Qantas is taking legal action to push back the start date of Virgin Velocity’s new CEO, after it emerged he previously accepted a senior role on its own loyalty scheme.
The AFR reports the flag carrier will take ex-Jetstar Japan co-CEO Nick Rohrlach to the NSW Supreme Court tomorrow, where it will suggest it had shared “highly sensitive” information while onboarding him.
Qantas said the matter is “disappointing at best” and “an inglorious sequence of events”.
Virgin hit back by saying it was “confident it would be vindicated” and said it was disappointing “the dominant market player” had “chosen to attack us rather than get on with the job at hand”.
The case will see the business argue that Rohrlach must serve his six-month gardening leave, which would delay his start date from mid-May until 18 September. Qantas also owns a 33 per cent stake in Jetstar Japan.
The AFR adds that there are similar proceedings underway in Singapore, where he signed the contract with the airline. Justice James Stevenson will oversee the case in the NSW Supreme Court, with a directions hearing set for Tuesday.
“Mr Rohrlach had accepted a senior role in Qantas Loyalty and had received highly sensitive information in preparation for starting in that role,” Qantas said in a statement.
In response, a Virgin spokesperson told Australian Aviation, “As is appropriate with matters before the court, Virgin will put its evidence and arguments to the court under a court-mandated timetable.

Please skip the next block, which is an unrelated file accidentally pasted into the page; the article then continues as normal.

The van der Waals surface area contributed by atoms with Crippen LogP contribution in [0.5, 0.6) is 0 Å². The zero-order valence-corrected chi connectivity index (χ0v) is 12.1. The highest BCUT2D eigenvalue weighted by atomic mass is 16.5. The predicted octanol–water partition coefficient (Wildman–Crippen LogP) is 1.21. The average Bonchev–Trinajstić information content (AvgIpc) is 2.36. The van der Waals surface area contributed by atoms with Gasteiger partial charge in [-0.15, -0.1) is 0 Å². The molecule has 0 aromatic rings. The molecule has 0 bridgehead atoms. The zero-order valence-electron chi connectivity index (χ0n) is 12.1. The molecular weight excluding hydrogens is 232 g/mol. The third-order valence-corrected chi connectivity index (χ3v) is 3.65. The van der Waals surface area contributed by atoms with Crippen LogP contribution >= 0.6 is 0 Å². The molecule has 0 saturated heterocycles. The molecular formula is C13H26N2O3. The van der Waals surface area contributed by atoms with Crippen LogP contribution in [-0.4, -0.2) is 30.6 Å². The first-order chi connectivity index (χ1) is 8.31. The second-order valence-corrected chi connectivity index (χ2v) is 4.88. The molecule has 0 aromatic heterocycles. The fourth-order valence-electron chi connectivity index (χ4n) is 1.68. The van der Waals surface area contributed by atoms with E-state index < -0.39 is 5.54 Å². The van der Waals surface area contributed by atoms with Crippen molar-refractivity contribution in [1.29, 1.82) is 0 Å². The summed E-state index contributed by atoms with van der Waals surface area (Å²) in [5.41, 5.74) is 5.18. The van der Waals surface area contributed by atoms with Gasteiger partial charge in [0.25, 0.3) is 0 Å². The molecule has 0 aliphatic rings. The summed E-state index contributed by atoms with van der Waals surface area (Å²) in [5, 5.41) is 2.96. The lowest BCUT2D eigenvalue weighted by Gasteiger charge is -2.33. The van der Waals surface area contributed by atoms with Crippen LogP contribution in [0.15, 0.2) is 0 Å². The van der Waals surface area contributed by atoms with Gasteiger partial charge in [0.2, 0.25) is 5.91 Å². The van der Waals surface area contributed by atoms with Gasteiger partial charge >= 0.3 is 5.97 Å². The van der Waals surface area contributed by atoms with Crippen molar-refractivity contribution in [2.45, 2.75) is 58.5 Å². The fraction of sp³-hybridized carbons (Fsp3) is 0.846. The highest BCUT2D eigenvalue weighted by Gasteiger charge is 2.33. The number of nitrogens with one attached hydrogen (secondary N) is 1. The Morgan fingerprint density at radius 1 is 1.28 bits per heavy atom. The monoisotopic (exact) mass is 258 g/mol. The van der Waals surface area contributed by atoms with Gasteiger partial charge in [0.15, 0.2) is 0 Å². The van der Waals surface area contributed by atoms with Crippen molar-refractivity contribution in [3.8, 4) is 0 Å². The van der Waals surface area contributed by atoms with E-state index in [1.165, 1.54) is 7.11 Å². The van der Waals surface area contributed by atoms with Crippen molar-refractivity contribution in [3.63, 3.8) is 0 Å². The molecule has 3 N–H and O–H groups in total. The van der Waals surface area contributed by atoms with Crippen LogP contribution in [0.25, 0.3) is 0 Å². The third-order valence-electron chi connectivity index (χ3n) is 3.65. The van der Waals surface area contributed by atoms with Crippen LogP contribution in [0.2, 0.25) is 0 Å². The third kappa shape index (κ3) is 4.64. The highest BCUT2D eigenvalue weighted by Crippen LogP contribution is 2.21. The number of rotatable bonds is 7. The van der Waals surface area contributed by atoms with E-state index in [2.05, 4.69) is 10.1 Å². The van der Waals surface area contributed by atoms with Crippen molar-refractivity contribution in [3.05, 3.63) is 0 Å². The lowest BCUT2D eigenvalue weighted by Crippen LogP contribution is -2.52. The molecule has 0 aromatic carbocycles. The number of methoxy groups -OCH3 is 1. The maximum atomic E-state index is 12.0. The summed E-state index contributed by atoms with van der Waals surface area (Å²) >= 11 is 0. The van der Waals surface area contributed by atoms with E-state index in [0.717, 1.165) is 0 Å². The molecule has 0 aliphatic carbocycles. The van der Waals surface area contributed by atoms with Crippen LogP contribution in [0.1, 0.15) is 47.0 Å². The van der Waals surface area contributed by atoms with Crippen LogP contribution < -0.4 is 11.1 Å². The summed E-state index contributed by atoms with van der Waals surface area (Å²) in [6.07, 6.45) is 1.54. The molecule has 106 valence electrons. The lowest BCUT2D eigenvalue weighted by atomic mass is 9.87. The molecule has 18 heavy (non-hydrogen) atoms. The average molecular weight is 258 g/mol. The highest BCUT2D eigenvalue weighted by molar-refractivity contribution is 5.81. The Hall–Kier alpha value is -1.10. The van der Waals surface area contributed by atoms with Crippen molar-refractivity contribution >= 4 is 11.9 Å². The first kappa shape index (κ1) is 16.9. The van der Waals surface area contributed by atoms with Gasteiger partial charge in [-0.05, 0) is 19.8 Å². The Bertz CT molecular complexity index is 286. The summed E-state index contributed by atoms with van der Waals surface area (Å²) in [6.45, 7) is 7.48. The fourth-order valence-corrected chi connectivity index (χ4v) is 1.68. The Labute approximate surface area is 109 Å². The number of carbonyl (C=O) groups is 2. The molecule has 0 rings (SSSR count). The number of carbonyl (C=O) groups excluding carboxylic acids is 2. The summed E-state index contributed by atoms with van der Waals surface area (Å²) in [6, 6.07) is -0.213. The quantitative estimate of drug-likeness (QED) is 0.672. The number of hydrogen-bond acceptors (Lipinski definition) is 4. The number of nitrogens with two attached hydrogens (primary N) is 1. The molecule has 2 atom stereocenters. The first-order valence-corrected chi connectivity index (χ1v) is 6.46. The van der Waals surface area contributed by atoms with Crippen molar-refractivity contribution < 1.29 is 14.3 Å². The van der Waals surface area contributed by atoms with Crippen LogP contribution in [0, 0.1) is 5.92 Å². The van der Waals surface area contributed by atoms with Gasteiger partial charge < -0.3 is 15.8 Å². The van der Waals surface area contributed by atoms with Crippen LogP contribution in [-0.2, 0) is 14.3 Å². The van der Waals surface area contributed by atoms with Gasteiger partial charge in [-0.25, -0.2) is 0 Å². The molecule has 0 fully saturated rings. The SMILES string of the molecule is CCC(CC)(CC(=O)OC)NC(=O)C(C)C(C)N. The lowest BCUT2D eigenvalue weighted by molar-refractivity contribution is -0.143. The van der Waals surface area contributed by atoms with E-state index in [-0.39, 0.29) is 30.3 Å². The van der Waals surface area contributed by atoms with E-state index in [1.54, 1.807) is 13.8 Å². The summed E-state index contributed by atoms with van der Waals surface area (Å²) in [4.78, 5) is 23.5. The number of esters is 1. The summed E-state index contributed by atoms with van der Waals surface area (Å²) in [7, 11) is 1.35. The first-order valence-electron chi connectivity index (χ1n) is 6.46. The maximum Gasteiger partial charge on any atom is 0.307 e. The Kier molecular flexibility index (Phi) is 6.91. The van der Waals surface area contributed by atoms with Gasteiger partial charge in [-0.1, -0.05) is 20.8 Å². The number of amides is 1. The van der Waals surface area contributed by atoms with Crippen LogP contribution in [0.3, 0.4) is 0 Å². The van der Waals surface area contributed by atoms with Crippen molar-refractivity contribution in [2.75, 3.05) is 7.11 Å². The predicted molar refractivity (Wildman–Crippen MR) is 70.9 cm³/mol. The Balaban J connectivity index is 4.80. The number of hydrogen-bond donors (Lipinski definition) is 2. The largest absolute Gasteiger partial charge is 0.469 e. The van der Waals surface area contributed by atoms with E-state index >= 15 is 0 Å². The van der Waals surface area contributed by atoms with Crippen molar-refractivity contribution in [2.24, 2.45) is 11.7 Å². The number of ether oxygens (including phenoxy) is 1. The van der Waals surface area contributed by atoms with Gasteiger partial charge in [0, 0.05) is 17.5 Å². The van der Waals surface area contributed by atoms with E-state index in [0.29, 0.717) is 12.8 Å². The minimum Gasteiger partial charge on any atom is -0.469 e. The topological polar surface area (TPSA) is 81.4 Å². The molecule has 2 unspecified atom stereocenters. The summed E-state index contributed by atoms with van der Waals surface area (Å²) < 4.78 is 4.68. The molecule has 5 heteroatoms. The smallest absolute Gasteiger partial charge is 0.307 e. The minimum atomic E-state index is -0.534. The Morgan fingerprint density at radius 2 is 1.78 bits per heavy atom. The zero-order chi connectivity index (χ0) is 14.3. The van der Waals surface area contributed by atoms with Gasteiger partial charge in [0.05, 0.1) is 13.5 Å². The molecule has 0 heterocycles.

“We are disappointed that Qantas has chosen to criticise us the way they have today in a media statement while court proceedings are on foot in relation to this matter, and categorically deny that we have been anything but proper and appropriate in Mr Rohrlach’s recruitment.
“At this particularly critical juncture, with vaccines rolling out and new virus variants emerging, Australian airlines need to work to get our country flying again.”
In January, Australian Aviation reported how new Virgin chief executive Jayne Hrdlicka’s refreshed senior team included just one executive remaining from predecessor Paul Scurrah’s era.
It included Qantas’ chief operating officer, Paul Jones, who left the airline after just three months to become Virgin’s new chief customer and digital officer.
The appointments also included poaching Woolworth’s chief financial officer to take the same role at the airline.
Scurrah apparently resigned in October 2020 to be replaced by the former head of Jetstar late last year.
The new exits include chief commercial officer John MacLeod who is retiring; chief financial officer Keith Neate, who will leave the business at the end of March; chief legal and risk officer Dayna Field; and chief information officer Cameron Stone.
Velocity chief executive Karl Schuster and chief people and culture officer Lucinda Gemmell left the business in January and April 2020, respectively.